Georgia received a Gold Shovel in 2007 and Silver Shovels in 2009-2010. Georgia continues to recover steadily from the recession, with a projected growth rate of 2.9 percent for 2011. The renewable energy sector is especially poised for significant growth and is supported by the Georgia Center of Innovation for Energy, a vital resource for companies seeking to produce renewable energy and alternative fuels in Georgia.
Recently announced projects include SKC's $100 million, 200,000-square-foot expansion of its facility in Covington to produce film for solar panels, creating about 120 jobs. In another alternative energy development, RWE Innogy of Germany and BMC of Sweden will construct a $150 million bioenergy plant in Waycross, creating approximately 75 direct jobs by manufacturing wood pellets for power plants in Europe. It will operate as Georgia BioMass, LLC.
"We are excited to develop a world-class biomass facility to provide the power industry with a tailored pellet with coal-like characteristics for efficient conversion to electricity," says BMC founder and managing partner Mats Lindstrand. "The location in Georgia is perfect for us and we feel very welcomed in the local community."
North Carolina received a Silver Shovel in 2009 and continues to be at the forefront of economic development. In 2010 Forbes.com ranked North Carolina as the third-best state in the country for business. Research Triangle Park is well known for its high-tech research and development. In recent years Charlotte has become an emerging energy cluster, with a number of alternative-energy and nuclear energy companies locating there.
Despite its high-tech reputation, North Carolina still depends on its traditional manufacturing base, such as natural resources, plastics, textiles, logistics, and heavy equipment/machinery. For example, Caterpillar Inc., the largest maker of construction and mining equipment in the world, will build a $426 million lower power-train facility in Winston-Salem that will create 392 jobs over the next five years.
"Caterpillar has worked hard with many local partners during the site selection process," says Hans Haefeli, vice president of Caterpillar's advanced components and systems division. "This location will improve our supply-chain efficiency and allow us to better serve our customers while reducing operating costs."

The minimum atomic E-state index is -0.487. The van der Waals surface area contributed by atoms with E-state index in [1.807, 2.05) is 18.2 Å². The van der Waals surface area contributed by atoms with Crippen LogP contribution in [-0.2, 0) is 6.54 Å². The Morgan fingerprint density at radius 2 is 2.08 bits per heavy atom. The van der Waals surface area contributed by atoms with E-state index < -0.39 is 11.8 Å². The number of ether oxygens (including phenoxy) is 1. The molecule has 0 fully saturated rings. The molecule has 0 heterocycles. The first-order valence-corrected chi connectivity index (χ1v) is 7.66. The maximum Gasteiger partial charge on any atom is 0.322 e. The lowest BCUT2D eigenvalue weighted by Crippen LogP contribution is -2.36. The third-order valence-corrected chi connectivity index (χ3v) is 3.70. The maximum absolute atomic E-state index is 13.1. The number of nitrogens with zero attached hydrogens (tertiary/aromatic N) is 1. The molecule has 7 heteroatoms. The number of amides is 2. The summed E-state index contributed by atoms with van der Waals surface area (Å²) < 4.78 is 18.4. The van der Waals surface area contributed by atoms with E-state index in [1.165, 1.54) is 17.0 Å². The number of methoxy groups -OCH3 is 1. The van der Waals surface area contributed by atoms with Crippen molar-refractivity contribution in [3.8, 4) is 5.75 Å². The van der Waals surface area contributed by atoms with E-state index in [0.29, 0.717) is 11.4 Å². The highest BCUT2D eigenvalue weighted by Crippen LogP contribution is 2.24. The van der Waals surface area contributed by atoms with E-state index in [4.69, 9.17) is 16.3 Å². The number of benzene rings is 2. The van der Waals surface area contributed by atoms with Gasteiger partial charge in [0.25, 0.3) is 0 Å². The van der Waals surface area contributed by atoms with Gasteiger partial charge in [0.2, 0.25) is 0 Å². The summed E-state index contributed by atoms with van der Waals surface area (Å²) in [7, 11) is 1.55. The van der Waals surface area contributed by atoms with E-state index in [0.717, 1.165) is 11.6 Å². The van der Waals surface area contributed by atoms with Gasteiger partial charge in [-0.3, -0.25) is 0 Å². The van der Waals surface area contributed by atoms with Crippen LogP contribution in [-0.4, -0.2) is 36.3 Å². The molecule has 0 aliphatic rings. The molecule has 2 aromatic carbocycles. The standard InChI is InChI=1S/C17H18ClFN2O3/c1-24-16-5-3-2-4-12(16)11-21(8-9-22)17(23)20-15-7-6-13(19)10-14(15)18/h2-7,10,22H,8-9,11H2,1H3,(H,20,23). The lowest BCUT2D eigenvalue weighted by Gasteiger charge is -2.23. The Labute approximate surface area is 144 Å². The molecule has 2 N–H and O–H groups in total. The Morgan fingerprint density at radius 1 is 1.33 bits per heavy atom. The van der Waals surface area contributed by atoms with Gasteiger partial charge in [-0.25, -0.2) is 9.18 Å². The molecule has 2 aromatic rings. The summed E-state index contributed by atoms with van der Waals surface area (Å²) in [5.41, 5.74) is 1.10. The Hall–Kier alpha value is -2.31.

Texas has been a winner every year, receiving a Gold Shovel in 2008 and Silver Shovels in 2006, 2007, 2009, and 2010. Its diverse economy is the eleventh-largest in the world, led by petroleum refining and chemical products, information and computer technology (ICT), biotechnology, and advanced manufacturing. Texas added more new manufacturing jobs than any other state in 2010; hot sectors include biotech, distribution, call centers, ICT, and electronics.
Dallas and Austin are known as centers for high-tech R&D, especially in the fields of ICT, electronics, and semiconductors. TriQuint Semiconductor will invest $100 million in its Richardson plant and hire 165 new employees to expand the production of its advanced radio frequency technologies, which are in high demand for mobile devices.
Samsung continues to invest heavily in Austin, recently announcing a $3.6 billion expansion of its Fab 2 semiconductor manufacturing plant. The project, the most expensive by any company in Austin history, will provide temporary construction jobs for nearly 3,000 workers and be operational by late 2011. "Our investment ensures Austin's premier status as a center for semiconductor research and manufacturing," states W.S. Han, president of the company's Austin subsidiary.
Area Development's annual Gold and Silver Shovel Awards recognize states for their achievements in attracting high-value investment projects
that will create a significant number of new jobs in their communities. We collected information from all 50 states about their top-10
job-creation and investment projects initiated in 2010 (only those projects that actually had monies invested, "broke ground," began an expansion,
started new hiring, etc. were considered). Based on a combination of weighted factors - including the number of new jobs to be created
in relation to the state's population, the combined dollar amount of the investments, the number of new facilities, the diversity of industry
represented - three states achieving the highest weighted overall score are awarded Area Development's 2011 Gold Shovels. Runner-ups
in three population categories - over 9 million, between 4 and 9 million, and under 4 million - are awarded 2011 Silver Shovels..